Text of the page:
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We are pleased to announce the reopening of our White Plains office location for in-office meetings. We are following the applicable New York State regulations for Phase 2 re-openings. These regulations limit in-person gatherings, so although we will hold a select number of in-person meetings, we will continue to encourage telephone and video-conference meetings whenever possible. We have implemented health and safety procedures for all staff, as well as those clients who come into the office. Please click here for in-office meeting procedures.

Elder Planning Isn't Just For The Elderly

What is the purpose of probate?

From time-to-time, you might hear someone refer to probate court. Although it may be commonly referred to in movies and television, not everyone has a clear sense of what probate is and its purpose. Hopefully this post will help shed some light on the subject.

Probate is the legal process through which property is transferred after a property owner’s death. Generally speaking, probate calls for the gathering of all assets, paying off debts and distributing any remaining assets in accordance with an estate plan and the law. Typically, this process is carried out by an administrator who is either named by the deceased individual or appointed by the court.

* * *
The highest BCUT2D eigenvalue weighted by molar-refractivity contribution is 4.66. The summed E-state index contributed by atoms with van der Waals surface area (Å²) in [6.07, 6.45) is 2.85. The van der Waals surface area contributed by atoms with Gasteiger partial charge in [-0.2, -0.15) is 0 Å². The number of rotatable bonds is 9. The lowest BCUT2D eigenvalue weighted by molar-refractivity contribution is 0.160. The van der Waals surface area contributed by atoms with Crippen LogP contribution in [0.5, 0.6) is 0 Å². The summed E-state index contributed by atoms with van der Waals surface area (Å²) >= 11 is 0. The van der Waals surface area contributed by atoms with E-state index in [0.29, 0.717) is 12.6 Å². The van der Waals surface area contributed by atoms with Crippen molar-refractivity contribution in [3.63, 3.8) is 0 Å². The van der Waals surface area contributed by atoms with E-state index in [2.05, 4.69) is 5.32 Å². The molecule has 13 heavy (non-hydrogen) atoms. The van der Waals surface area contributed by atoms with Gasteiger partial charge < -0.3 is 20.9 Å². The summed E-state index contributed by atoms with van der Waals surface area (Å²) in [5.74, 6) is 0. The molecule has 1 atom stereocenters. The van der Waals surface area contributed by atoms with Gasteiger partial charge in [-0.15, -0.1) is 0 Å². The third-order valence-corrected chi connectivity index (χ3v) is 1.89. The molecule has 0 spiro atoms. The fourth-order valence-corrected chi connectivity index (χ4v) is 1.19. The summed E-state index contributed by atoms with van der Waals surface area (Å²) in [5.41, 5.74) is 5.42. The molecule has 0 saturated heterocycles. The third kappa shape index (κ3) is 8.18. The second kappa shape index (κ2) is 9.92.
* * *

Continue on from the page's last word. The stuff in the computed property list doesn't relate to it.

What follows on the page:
Many people choose to try to avoid probate, as it can add additional costs to an estate. This is typically done by making certain types of gifts and creating specific types of trusts, such as revocable trusts. However, it is common for an estate to go through probate, and the matter can turn into quite a dispute. This often happens when one beneficiary believes that he or she was cheated out of a fair share of the estates assets or left out of the distribution altogether. When this happens, claims may be made that an individual who created a will or trust was incapable of doing so due to mental incapacity or that he or she was pressured by another individual to create the legal documents in a certain way.

Regardless of one’s particular set of circumstances, it is almost always a good idea to have legal representation before entering the probate process. An attorney experienced with handling these types of matters may be able to prevent issues from arising and ensure that an individual’s legal rights are protected moving forward.

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